When the Oracle of Omaha, Warren Buffett, started investing, he had $10,000. He turned it into the multibillion-dollar conglomerate Berkshire Hathaway (NYSE:BRK-A), (NYSE:BRK-B). Shelby Davis began with $50,000, and he amassed a $900 million fortune.

Inspirational stories of stock-market successes like these give me hope that I'll be able to achieve my personal financial goals. I bet you can too. 

I hear your objections: You don't have $50,000 to launch an investing career. Your bank account doesn't have $5,000 in it, let alone $10,000, to start building a retirement nest egg. Are you doomed to a life of penury and misery?

No! You don't need a trust fund as large as that of Trouble (the late Leona Helmsley's dog, who is the heir to her fortune), to start securing your financial future. In fact, a commitment to regular, small investments -- as little as $50 or $100 a month -- can start your million-dollar retirement account.

A four-step plan
The four keys to achieving this goal are:

  • Start today!
  • Invest regularly. Every month, put away $250, $100, even $50.
  • Look to the stock market for your best hope of realizing your dreams.
  • Seek undervalued small-cap stocks for your greatest returns.

You can beat the market
You know how important it is to invest sooner rather than later. And you know that putting small, regular amounts into the stock market can make a big difference over time. But why small caps?

Small caps make up the market segment that holds the most potential for great returns. With small caps, investors have an edge because institutions tend to ignore them, and analysts don't cover them. By the time anyone realizes they're there, they've already grown and appreciated in price. Even the venerable Eastman Kodak, which traces its lineage back to George Eastman's experiments on his mother's kitchen table, started off as a small company.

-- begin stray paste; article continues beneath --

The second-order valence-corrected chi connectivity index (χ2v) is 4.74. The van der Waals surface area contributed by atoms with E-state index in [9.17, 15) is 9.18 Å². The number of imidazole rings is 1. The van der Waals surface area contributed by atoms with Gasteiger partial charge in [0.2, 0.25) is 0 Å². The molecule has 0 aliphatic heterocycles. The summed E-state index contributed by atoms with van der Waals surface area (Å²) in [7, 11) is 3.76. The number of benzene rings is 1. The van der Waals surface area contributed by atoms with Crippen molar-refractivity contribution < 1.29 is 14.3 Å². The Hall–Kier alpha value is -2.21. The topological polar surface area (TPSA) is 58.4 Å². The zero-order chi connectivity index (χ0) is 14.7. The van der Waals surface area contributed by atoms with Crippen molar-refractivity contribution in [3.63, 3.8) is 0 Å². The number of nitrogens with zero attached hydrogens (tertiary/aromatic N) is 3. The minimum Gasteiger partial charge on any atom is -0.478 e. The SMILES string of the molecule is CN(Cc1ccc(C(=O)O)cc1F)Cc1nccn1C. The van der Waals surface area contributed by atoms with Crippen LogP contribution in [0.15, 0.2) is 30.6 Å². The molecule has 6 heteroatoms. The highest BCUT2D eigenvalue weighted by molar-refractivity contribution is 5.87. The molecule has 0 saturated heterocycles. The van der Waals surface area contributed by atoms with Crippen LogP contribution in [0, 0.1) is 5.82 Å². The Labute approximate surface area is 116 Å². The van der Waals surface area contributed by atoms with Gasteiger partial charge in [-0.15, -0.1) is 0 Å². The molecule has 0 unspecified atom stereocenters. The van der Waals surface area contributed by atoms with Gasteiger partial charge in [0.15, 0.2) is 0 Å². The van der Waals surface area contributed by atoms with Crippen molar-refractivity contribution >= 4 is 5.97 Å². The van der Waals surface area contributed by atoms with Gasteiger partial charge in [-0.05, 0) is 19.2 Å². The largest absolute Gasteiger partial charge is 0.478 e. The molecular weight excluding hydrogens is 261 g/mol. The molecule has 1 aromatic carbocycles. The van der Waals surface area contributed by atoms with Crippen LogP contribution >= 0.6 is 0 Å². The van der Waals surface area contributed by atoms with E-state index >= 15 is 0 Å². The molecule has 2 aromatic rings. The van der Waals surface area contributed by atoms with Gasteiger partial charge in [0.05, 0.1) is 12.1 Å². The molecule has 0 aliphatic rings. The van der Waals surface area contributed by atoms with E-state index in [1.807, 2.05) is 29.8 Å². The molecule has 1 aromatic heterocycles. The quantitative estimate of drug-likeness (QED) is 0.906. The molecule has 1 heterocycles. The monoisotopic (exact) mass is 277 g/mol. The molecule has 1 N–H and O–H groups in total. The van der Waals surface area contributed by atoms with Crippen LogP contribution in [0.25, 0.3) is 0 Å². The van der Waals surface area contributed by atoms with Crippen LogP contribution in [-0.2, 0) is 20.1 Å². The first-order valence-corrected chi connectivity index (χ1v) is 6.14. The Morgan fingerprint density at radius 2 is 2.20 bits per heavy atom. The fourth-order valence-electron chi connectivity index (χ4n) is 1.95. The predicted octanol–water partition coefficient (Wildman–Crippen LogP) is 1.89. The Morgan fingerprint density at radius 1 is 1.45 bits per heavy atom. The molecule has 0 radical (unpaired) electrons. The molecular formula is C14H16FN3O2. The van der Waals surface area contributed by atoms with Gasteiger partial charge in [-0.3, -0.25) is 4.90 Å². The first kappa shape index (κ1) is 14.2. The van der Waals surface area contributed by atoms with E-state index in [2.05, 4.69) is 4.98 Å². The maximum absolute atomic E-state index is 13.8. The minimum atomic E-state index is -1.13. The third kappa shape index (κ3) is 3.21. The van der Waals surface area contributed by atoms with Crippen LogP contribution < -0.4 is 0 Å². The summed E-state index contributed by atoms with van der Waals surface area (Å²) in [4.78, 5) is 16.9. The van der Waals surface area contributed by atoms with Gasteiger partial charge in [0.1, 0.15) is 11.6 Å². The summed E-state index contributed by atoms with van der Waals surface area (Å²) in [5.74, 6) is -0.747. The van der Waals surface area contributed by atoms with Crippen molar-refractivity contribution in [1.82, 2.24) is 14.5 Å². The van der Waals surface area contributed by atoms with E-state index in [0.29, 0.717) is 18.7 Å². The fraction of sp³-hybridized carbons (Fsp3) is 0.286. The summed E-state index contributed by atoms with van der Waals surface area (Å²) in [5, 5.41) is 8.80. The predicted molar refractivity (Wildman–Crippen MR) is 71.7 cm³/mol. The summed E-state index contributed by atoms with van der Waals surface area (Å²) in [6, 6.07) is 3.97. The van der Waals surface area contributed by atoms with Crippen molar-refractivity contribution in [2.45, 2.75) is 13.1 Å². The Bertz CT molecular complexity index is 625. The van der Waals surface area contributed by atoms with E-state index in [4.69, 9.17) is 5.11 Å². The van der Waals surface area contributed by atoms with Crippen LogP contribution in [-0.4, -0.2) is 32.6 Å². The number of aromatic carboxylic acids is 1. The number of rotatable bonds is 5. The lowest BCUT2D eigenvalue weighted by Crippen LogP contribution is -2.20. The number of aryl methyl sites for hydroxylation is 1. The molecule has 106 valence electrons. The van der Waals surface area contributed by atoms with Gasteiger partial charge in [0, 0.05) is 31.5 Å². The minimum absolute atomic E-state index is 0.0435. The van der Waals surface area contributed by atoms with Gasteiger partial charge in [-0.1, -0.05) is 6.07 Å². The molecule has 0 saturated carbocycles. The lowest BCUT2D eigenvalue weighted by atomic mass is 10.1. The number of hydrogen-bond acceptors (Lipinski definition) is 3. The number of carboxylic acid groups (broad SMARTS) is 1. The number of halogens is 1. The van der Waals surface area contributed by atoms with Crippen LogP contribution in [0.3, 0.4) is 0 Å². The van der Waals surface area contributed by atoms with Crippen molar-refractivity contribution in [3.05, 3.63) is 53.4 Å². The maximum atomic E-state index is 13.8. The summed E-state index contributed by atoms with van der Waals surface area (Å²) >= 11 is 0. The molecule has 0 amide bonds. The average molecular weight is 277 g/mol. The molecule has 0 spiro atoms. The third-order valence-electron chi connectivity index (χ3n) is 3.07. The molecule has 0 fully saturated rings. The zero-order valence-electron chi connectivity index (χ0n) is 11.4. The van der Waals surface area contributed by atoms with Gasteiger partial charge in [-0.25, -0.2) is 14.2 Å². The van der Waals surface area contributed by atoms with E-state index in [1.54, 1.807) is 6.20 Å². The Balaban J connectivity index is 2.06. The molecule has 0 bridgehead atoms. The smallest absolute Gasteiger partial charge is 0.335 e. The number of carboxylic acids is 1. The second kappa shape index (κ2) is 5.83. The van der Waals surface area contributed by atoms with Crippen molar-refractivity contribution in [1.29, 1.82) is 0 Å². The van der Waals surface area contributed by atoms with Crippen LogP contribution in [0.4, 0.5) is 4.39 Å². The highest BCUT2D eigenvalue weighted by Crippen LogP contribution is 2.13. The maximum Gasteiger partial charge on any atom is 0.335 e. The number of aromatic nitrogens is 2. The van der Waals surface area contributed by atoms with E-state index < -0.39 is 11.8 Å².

To find those small-cap stocks, we'll first run a simple screen, and then turn to the Motley Fool CAPS community to validate those choices. We want companies:

  • with market values less than $2.5 billion, to qualify as a small cap.
  • that trade above $5 a share, to weed out penny stocks.
  • with stocks that grow and will grow more.

I'm looking for companies that had an earnings surprise of 20% or more last quarter but that also have the prospect of growing earnings at least 20% annually for the next five years, according to analysts.

The CAPS advantage
I take these companies and pair them up with the collective investing wisdom of the 78,000 professional and novice investors in the CAPS universe. If the best and brightest CAPS players also think these stocks hold potential, then we ought to take notice, too.

Here are some of the top stocks this simple screen found:


Market Cap

Share Price

Earnings Surprise

5-Year Growth Estimate

CAPS Rating (out of 5) 

Internap Network Services (NASDAQ:INAP)

$457.6 million





InterDigital (NASDAQ:IDCC)

$1.3 billion






$275.3  million





Synchronoss Technologies

$1.2 billion





United Therapeutics (NASDAQ:UTHR)

$2.3 billion





Screen results courtesy of MSN MoneyCentral; data courtesy of Reuters; CAPS ratings courtesy of Motley Fool CAPS. Prices as of Dec. 27.

Of course, this is not a list of stocks to buy. This is a starting point for more research. We need to look more closely at these companies to see if analysts' faith in them is well-founded. And we've got the CAPS community helping us here.

Foolish final thoughts
Academics will tell you that individual investors have little chance of beating the stock market. They say the Warren Buffetts, Shelby Davises, and Peter Lynches are the exceptions to the rule. We at The Motley Fool don't agree. Stock investing is not brain surgery. Finding good, undervalued companies is not as difficult as the professionals want you to think.

It is possible to make a more comfortable retirement for yourself, even if you have little money to start with or are starting late in life. It is possible to turn $100 into $1 million. You just have to commit: Do it now, and do it regularly. No amount is too small. Let's get started. There's no time to lose!

Both Berkshire Hathaway and InterDigital are Motley Fool Stock Advisor selections. You can try this market-beating publication free for 30 days.

Fool contributor Rich Duprey does not have a financial position in any company mentioned in this article. You can see his holdings here. The Motley Fool owns shares in Berkshire Hathaway. The Motley Fool has a disclosure policy.